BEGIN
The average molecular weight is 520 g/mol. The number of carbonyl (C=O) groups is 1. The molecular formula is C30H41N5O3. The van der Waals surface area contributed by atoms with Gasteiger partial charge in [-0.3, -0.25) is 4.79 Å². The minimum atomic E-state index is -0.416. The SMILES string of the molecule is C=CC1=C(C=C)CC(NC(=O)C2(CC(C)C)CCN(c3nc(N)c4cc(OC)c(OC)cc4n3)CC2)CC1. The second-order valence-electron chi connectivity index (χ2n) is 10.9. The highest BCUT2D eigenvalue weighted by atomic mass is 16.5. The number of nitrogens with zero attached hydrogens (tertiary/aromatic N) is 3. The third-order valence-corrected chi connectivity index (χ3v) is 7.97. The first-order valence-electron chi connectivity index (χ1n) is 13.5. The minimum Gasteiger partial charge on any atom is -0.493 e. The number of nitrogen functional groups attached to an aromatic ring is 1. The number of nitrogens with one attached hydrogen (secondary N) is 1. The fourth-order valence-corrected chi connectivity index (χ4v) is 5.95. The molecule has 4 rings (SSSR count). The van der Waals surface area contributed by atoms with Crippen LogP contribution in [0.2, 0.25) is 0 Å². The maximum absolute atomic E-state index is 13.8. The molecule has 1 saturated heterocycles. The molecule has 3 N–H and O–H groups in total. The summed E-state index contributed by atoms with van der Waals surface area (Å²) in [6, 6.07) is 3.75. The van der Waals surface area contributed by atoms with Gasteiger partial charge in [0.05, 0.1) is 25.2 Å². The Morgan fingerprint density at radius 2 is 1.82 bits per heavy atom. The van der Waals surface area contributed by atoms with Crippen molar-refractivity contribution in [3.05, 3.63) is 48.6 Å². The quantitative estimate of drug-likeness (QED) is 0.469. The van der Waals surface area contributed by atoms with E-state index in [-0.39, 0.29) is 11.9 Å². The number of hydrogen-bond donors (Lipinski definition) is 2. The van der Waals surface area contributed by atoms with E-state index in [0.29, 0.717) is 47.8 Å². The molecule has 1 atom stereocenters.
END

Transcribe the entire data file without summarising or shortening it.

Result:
The average molecular weight is 520 g/mol. The number of carbonyl (C=O) groups is 1. The molecular formula is C30H41N5O3. The van der Waals surface area contributed by atoms with Gasteiger partial charge in [-0.3, -0.25) is 4.79 Å². The minimum atomic E-state index is -0.416. The SMILES string of the molecule is C=CC1=C(C=C)CC(NC(=O)C2(CC(C)C)CCN(c3nc(N)c4cc(OC)c(OC)cc4n3)CC2)CC1. The second-order valence-electron chi connectivity index (χ2n) is 10.9. The highest BCUT2D eigenvalue weighted by atomic mass is 16.5. The number of nitrogens with zero attached hydrogens (tertiary/aromatic N) is 3. The third-order valence-corrected chi connectivity index (χ3v) is 7.97. The first-order valence-electron chi connectivity index (χ1n) is 13.5. The minimum Gasteiger partial charge on any atom is -0.493 e. The number of nitrogen functional groups attached to an aromatic ring is 1. The number of nitrogens with one attached hydrogen (secondary N) is 1. The fourth-order valence-corrected chi connectivity index (χ4v) is 5.95. The molecule has 4 rings (SSSR count). The van der Waals surface area contributed by atoms with Crippen LogP contribution in [0.2, 0.25) is 0 Å². The maximum absolute atomic E-state index is 13.8. The molecule has 1 saturated heterocycles. The molecule has 3 N–H and O–H groups in total. The summed E-state index contributed by atoms with van der Waals surface area (Å²) in [6, 6.07) is 3.75. The van der Waals surface area contributed by atoms with Gasteiger partial charge in [0.05, 0.1) is 25.2 Å². The Morgan fingerprint density at radius 2 is 1.82 bits per heavy atom. The van der Waals surface area contributed by atoms with Crippen molar-refractivity contribution in [3.05, 3.63) is 48.6 Å². The quantitative estimate of drug-likeness (QED) is 0.469. The van der Waals surface area contributed by atoms with E-state index in [-0.39, 0.29) is 11.9 Å². The number of hydrogen-bond donors (Lipinski definition) is 2. The van der Waals surface area contributed by atoms with E-state index in [0.29, 0.717) is 47.8 Å². The molecule has 1 atom stereocenters.